October 30, 2016 – At a rally stop in Ohio, Trump is handed a crumpled, upside-down Pride flag from someone in the audience. His surrogates and supporters in the media use this awkward unscripted moment to declare Trump “the most pro-LGBT candidate ever nominated,” despite Trump at that point making no concrete campaign statements about LGBT rights other than saying Caitlyn Jenner was free to use the women’s restrooms at Trump Tower. This would be the high point for Trump’s support of the queer community.
February 22, 2017 – Barely a month into his presidency, Trump’s Departments of Justice and Education (under AG Jeff Sessions and Secretary Betsy DeVos, respectively) rescind the Obama-era memo urging Title IX protections extended to transgender students. The case that would have decided the constitutionality of those protections, G. G. v. Gloucester County School Board, was removed from the Supreme Court’s schedule due to the administration’s reversal. The case has since been decided last May, in which the Eastern Federal District of Virginia ruled in favor the rights of the plaintiff, Gavin Grimm, stating that protections based on sex are required without specific Title IX delineation, as they are also under the protections of the 14th Amendment.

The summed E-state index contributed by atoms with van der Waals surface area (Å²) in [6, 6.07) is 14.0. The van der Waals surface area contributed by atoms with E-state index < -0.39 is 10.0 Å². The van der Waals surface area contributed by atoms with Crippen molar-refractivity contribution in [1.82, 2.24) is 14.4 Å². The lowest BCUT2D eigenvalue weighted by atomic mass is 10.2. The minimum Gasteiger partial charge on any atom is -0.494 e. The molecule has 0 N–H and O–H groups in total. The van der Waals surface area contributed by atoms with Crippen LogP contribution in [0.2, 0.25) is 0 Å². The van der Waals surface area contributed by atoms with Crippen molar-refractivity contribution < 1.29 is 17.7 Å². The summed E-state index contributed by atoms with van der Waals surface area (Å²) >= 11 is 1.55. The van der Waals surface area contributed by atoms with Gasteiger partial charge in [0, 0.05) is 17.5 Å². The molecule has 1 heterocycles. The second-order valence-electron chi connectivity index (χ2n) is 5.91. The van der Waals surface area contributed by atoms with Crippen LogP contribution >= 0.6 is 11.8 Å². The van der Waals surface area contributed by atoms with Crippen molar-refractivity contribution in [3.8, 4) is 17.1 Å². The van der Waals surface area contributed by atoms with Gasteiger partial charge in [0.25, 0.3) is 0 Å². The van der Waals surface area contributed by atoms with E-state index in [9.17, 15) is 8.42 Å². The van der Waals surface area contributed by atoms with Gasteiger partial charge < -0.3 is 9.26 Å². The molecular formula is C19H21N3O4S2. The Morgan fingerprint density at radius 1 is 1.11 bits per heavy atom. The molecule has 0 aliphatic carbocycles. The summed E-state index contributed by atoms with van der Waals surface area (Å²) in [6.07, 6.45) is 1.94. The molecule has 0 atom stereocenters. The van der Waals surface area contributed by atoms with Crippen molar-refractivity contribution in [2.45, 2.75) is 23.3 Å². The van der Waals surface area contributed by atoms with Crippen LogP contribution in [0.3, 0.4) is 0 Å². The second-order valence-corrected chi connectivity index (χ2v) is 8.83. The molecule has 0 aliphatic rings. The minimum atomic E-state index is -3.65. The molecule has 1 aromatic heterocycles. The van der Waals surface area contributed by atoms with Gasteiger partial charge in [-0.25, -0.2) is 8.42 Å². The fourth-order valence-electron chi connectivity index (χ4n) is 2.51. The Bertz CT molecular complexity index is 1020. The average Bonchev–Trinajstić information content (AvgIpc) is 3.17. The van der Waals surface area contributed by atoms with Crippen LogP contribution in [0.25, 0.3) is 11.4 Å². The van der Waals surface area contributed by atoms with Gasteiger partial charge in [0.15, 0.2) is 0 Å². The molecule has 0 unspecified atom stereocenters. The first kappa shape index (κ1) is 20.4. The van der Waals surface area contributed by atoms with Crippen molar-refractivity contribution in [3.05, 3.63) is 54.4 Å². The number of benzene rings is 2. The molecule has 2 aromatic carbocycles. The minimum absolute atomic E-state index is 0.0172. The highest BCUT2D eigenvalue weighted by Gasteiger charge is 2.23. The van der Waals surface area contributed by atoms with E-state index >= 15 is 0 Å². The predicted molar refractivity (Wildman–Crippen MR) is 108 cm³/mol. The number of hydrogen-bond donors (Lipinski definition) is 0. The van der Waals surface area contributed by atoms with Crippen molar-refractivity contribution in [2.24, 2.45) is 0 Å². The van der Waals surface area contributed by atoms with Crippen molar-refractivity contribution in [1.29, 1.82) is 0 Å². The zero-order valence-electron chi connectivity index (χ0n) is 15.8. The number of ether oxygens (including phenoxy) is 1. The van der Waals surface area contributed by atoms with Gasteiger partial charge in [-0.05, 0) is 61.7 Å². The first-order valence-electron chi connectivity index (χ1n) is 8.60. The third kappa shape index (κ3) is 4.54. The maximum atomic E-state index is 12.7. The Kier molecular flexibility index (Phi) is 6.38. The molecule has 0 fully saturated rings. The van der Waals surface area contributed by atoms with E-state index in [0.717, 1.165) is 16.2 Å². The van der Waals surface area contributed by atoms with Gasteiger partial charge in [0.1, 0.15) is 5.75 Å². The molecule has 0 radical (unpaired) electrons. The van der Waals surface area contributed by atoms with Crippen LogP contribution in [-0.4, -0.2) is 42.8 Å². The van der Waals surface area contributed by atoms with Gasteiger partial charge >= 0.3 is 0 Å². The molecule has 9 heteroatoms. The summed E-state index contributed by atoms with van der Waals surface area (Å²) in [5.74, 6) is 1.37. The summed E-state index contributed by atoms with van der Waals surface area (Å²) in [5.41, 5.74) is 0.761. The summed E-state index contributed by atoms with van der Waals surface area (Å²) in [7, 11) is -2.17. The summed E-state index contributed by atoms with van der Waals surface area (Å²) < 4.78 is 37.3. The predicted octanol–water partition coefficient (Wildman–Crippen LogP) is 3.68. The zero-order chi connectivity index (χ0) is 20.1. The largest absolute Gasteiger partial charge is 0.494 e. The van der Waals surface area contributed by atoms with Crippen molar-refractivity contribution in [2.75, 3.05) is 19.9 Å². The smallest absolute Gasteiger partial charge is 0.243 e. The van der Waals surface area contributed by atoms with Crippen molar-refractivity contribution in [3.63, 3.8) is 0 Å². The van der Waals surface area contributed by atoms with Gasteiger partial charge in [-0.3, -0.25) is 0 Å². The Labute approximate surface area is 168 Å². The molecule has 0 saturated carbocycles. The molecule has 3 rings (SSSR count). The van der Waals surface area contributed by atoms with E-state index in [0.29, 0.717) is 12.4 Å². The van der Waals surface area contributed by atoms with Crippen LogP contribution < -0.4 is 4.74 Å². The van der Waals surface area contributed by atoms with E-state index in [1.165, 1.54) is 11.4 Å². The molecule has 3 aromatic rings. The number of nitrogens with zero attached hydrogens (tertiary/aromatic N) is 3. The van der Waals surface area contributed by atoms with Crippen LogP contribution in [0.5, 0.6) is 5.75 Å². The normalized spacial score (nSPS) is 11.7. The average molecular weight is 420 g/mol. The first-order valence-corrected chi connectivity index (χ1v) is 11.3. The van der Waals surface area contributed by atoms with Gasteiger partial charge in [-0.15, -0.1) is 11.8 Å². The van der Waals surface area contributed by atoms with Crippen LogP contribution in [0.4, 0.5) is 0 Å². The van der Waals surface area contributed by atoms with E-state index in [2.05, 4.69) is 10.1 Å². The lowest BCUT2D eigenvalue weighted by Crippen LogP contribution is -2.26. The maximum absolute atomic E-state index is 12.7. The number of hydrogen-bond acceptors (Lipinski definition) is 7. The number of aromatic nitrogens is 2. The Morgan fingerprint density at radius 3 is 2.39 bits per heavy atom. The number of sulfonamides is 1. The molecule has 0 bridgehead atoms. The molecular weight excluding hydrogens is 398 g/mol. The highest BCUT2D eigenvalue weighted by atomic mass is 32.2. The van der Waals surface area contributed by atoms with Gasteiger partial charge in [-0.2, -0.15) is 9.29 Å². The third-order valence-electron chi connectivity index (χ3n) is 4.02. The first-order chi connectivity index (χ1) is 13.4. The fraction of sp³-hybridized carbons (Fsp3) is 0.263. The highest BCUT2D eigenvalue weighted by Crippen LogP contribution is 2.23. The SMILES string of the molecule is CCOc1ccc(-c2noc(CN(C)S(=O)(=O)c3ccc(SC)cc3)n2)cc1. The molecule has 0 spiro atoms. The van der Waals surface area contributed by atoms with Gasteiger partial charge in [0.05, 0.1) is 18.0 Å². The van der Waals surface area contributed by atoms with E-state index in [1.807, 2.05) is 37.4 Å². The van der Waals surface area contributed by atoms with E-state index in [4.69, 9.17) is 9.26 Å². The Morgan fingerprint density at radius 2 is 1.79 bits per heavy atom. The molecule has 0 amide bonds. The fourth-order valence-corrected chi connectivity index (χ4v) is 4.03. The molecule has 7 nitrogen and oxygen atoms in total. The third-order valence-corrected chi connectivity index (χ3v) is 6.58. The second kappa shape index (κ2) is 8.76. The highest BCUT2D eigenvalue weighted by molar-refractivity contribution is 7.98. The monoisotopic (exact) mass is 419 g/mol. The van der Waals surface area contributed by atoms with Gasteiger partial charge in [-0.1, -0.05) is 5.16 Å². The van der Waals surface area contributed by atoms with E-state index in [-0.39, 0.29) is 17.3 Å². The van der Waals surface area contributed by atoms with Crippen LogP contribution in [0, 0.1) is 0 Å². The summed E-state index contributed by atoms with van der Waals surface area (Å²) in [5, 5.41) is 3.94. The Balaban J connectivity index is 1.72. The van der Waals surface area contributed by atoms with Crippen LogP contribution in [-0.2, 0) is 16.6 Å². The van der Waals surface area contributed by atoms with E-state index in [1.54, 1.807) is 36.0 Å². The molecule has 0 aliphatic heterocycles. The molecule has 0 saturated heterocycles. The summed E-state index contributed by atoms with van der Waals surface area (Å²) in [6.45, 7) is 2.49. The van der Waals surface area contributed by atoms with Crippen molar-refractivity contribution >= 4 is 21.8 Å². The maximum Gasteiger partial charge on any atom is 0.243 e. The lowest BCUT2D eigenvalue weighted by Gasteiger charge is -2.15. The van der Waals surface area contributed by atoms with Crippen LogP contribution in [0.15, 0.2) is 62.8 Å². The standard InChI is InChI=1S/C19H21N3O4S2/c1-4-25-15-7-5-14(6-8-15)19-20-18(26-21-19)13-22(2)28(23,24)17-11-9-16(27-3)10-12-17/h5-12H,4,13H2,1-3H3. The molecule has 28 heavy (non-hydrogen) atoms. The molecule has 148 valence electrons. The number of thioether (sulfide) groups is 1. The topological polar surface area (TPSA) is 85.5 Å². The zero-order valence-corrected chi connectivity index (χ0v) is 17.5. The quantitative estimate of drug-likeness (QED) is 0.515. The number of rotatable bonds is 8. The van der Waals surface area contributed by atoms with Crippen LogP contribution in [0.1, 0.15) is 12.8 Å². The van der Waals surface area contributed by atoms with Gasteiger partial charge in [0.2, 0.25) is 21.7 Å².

March 2017 – In an early clearing-out of the previous administration’s policies, the Departments of Justice, Health & Human Services, and Housing & Urban Development withdraws protections and demographic collection tools put in place to aide LGBT people with incarceration, housing, employment, and access to healthcare. The DOJ injunction against protection enforcement mechanisms allows healthcare providers to explicitly discriminate against transgender patients. The DOJ also cancels scheduled policy training materials regarding the treatment of transgender prisoners.
July 26, 2017 – Trump announces on Twitter, “the United States Government will not accept or allow Transgender individuals to serve in any capacity in the U.S. Military.” According to sources, Trump had not told any of his key military advisers of this, and there was no plan in place for the thousands of trans service members already serving. No actual plan would be provided until a month later, and while the measure was initially blocked by several federal lower courts, the following January the Supreme Court would lift that injunction to allow the ban to move forward until they could eventually hear the case. On the same day, the DOJ files a brief arguing that the Civil Rights Act of 1964 did not provide protections based on sexual preference or gender identity, arguing that discriminating against gay and transgender people should be seen as constitutional.